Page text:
Earlier this month, warnings were issued about the Black Basta ransomware group, after an increase in activity in recent weeks. Now a new tactic has emerged to gain initial access to networks that ultimately leads to a Black Basta ransomware attack.

Storm-1811 is a highly sophisticated financially motivated cybercriminal group that was first detected in April 2022. Unlike many cybercriminal groups that start slowly, Storm-1811 conducted more than 100 attacks in its first 7 months. The latest campaign linked to the group is a type of tech support scam and is conducted over the phone through voice phishing (vishing).

The threat actor targets users and uses social engineering techniques over the phone to convince the user that they need to take urgent action to fix a fictitious problem on their computer. The threat actor often impersonates a member of the IT help desk or even Microsoft technical support. This attack leverages Quick Assist – a legitimate Windows app that is used to establish a remote connection to a device.

Quick Assist is a useful tool for providing IT support. If a friend or family member is having difficulty with their computer, they can provide remote access to a more technically skilled family member to sort out the problem remotely. Through Quick Assist, it is possible to view the display, make annotations, and take full control of the connected device.

Any remote access tool can be abused by a threat actor and Quick Assist is no different.  If the user is convinced that the request is genuine and access to their device is granted, the threat actor will be able to perform a range of malicious actions. In this campaign, the threat actor installs a range of malicious tools to allow them to achieve their objectives, including remote monitoring and management (RMM) tools such as ScreenConnect and NetSupport Manager, and malware including Qakbot and Cobalt Strike. After gaining access, Storm-1811 actors can steal data and the access will ultimately lead to a Black Basta ransomware attack.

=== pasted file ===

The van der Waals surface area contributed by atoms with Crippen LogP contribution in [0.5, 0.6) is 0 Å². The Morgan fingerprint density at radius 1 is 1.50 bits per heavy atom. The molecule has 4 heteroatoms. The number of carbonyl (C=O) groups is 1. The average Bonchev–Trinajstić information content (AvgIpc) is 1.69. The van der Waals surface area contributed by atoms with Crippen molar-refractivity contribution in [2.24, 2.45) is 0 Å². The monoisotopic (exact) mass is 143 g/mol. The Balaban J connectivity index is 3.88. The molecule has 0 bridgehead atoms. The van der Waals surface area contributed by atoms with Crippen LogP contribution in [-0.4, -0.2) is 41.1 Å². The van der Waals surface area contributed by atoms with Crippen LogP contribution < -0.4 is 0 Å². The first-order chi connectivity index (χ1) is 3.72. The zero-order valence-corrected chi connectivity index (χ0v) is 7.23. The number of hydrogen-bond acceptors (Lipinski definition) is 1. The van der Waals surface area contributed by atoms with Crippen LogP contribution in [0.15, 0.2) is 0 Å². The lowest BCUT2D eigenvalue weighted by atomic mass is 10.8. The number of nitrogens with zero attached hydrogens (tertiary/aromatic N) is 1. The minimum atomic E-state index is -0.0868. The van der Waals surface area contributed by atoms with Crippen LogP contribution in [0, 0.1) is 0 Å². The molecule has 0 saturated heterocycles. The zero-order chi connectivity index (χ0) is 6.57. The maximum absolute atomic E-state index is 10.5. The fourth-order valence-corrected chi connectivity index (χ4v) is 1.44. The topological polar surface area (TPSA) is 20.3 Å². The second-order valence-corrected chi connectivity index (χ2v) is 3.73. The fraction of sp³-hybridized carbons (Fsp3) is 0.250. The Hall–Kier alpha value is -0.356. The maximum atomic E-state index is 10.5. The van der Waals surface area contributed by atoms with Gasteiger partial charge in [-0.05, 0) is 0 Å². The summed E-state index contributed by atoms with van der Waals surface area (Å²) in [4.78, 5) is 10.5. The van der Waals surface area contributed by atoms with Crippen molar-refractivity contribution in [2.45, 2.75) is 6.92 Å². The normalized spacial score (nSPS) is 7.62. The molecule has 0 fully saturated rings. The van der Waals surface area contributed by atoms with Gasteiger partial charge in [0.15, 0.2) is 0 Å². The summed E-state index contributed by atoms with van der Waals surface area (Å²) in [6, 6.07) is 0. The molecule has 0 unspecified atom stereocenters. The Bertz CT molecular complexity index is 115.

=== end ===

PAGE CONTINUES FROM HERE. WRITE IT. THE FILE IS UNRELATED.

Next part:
One point where this campaign could fail is convincing a user that they have a problem with their computer that requires remote access to fix. To get around this problem, Storm-1811 threat actors create a problem that needs to be addressed. One of the ways they do this is by conducting an email-bombing campaign. They identify email addresses of employees at the targeted company and bombard them with spam emails by signing them up to various high-volume email subscription services. When they make the call, the user will no doubt be frustrated by the spam emails, and it is easy to convince them that the problem can be sorted via Quick Assist.

The user just needs to press CTRL plus the Windows Key and Q to initiate Quick Assist, and then enter the security code provided by the threat actor and confirm that they want to proceed with screen sharing. The threat actor can then request remote access through the session and, if granted by the user, will be provided with full control of the user’s device. If they get to that point while the user is still on the phone, the threat actor will be able to explain any installation of a program as part of the remediation efforts. The threat actor can then unsubscribe the user from the various email subscriptions to make them believe that the problem has been resolved. Since the tools used by the threat actor can easily blend in, the attack is likely to go undetected until ransomware is used to encrypt files.

There are two easy ways to reduce susceptibility to this attack. The first is for IT teams to block or uninstall Quick Assist if they are not using the tool for remote access. Since other remote access tools may be used in these tech support scams, it is also vital to educate the workforce about tech support scams.

Users should be trained never to provide remote access to their device unless they initiate the interaction with their IT help desk or Microsoft support. Many companies provide security awareness training to the workforce that focuses on email phishing since this has long been the most common method of gaining access to internal networks.

Security awareness training should also educate users about other forms of phishing, including SMS phishing (smishing), vishing, and phishing via instant messaging services. With SpamTitan, creating, automating, and updating training content with the latest tactics used by cybercriminals is easy. The platform includes an extensive range of engaging training modules and is constantly updated with new content based on real-world attacks by cybercriminal groups.

When you train your workforce with SafeTitan, you can greatly reduce susceptibility to the different types of cyberattacks. Give the TitanHQ team a call today for further information or use the SafeTitan link to sign up for a free trial.